Yelena Välbe is a cross-country skier who thrice won the Olympic gold; Yelena Obraztsova is a world-famous opera singer; and Yelena Kondakova is the first woman to make a long-duration spaceflight.
In the past, the short form Alyona (Алёна) was in use, with the endearment Alyonushka (Алёнушка). Alyonushka is the protagonist's name in many Russian folktales, most famously Сестрица Алёнушка и братец Иванушка (Sister Alyonushka and Brother Ivanushka). Now that you know the –shka 'endearing' suffix, you can easily tell what is the full name of Alyona's brother in this folktale!
Short form: Natasha (Наташа)
Endearing diminutive: Natashenka (Наташенька)
Natasha Rostova's first ball
Thanks to the early 20th century spy movies, Natasha must be the most renown female Russian names outside of Russia. Modern popular culture keeps up with the tradition, most famously the videogame Red Alert and Marvel Comics, where the antagonist/superhero Black Widow is not only originally called Natalia, she also shares her surname with some Russian Tsars! Moreover, she is believed to have been a ballerina. Looks like Marvel wanted to combine all the stereotypes about Russians in one character.
In Russia, however, the name is simply so widespread that it never evokes the spy associations. If anyone ever remembers a fictional Natasha, that would be Natasha Rostova from Leo Tolstoy's War and Peace -- a novel read in every school, which ensures that the main protagonists are known even to those who never finished the 1500 pages epic.
Short form: Tanya (Таня)
Endearing diminutive: Tanechka (Танечка)
Tatiana is one of the main characters in Alexander Pushkin's Eugene Onegin. Kind and innocent, Tatiana falls in love with Eugene. For many people, Tatiana, with her belief in magic and love of winter, is the embodiment of Russia's mystical, spiritual and utterly non-European side:
Татьяна (русская душою,
Сама не зная почему)
С ее холодною красою
Любила русскую зимý
In an operatic adaptation of Eugene Onegin, Pyotr Ilyich Tchaikovsky emphasizes the passionate, deeply romantic side of Tatiana's character, her Letter Scene becoming an iconic depiction of pure yet overwhelming love. Here you can watch the aria with English surtitles on Metropolitan Opera's official channel.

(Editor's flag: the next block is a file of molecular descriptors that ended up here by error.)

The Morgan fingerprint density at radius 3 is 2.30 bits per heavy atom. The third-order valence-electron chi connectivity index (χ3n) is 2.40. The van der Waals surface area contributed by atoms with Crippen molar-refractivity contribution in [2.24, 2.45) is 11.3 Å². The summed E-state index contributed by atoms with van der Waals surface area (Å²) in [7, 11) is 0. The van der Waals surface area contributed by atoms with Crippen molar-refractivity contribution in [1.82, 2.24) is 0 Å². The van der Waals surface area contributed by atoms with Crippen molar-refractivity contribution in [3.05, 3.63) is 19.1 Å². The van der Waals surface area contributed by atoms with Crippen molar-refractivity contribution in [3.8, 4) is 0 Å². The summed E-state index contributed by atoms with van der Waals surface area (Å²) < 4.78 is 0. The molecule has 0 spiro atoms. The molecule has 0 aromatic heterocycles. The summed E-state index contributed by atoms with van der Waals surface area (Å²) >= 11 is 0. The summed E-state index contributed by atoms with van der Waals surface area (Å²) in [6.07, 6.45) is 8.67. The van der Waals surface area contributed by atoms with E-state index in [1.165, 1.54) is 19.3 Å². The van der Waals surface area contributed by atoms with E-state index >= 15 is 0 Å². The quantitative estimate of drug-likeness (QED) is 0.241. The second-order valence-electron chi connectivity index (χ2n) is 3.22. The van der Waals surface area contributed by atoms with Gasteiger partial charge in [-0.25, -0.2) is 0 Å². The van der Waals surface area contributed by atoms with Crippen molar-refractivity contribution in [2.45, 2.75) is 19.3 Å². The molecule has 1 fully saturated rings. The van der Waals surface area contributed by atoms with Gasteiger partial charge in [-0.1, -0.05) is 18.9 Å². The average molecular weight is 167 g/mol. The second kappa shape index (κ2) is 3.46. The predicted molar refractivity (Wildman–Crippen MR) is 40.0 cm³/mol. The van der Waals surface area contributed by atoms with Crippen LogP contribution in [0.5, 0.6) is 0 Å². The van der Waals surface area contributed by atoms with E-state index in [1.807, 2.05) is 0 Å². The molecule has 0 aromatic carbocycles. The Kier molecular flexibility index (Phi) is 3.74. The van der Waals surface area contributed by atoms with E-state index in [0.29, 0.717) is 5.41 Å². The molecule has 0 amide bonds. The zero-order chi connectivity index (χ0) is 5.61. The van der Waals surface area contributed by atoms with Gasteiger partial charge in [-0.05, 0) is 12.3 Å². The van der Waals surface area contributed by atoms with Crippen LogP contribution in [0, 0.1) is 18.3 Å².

Short form: Nastya (Настя)
Endearing diminutive: Nastenka (Настенька), Nastysha (Настюша)
Grand Duchess Anastasia Nikolaevna of Russia
In animation, there are at least two famous Anastasias. If you are not from Russia, you are more likely to know the 1997 animated musical Anastasia by 20th Century Fox. The historical Grand Duchess Anastasia, the youngest daughter of the last Tsar Nicholas II, was most likely executed by Bolshevik Secret Police when she was only 17. The musical, however, is much more optimistic; it’s based on the numerous rumours and legends claiming that the young princess managed to escape. After many adventures, the cartoon has Anastasia reunite with her relatives in Paris and, of course, find her true love. Even though historically Anastasia is a mess, with the Bolshevik Revolution worked up by an evil wizard, it is great fun to watch. It's a pity that the historical princess wasn't that lucky!
I watched Anastasia as I teenager and absolutely loved it, but the main heroine wasn't the Anastasia I grew up with. That was Nastenka, the main heroine of Аленький цветочек (Little Scarlet Flower), the Russian equivalent of Beauty and the Beast. In 1952, Soyuzmultfilm studio adapted the folktale into a cartoon which is now considered a classic of Soviet animation. Very different from Disney's Beauty and the Beast, it is much more slow-paced (albeit shorter), serious and heartwarming at the same time, focused on sheer beauty more than on action. For the early fifties, the quality of animation is stunning. Now that Soyuzmultfilm has uploaded the Soviet classics to their official Youtube channel, you can watch Little Scarlet Flower with English, Spanish or French subtitles.
Yekaterina / Ekaterina (Екатерина)
Short form: Katya (Катя)
Endearing diminutive: Katenka (Катенька), Катюша (Katyusha)
Katyusha rocket launcher
The most famous Yekaterina in Russia was Empress Catherine II the Great (Екатерина Великая). Rising to power through a coup d'état, she reigned for 34 years of what is often called Russia's Golden Age. Catherine was an enlightened despot, having unlimited power, yet willing to give some rights to her subjects, at least to the nobility. Bloody suppression of the Pugachev Revolt took place during Catherine's reign, but she also established the first state-financed higher education institution for women in Europe, and was a correspondent of Voltaire.
The endearing form Katyusha immediately evokes the name of a Russian wartime song. Katyusha is there a girl waiting for her beloved, who is gone to military service. During the Great Patriotic War (1941-1945) this song was extremely popular, and even now virtually every Russian is likely to know the lyrics by heart. The song inspired the nickname of BM-13, BM-8 and BM-31 rocket launchers that were also unofficially called Katyusha. This, of course, gave the song the ironic-optimistic overtones it lacked before as it grew to symbolize Russian victory over the Nazi army. You can listen to the song and read the lyrics here.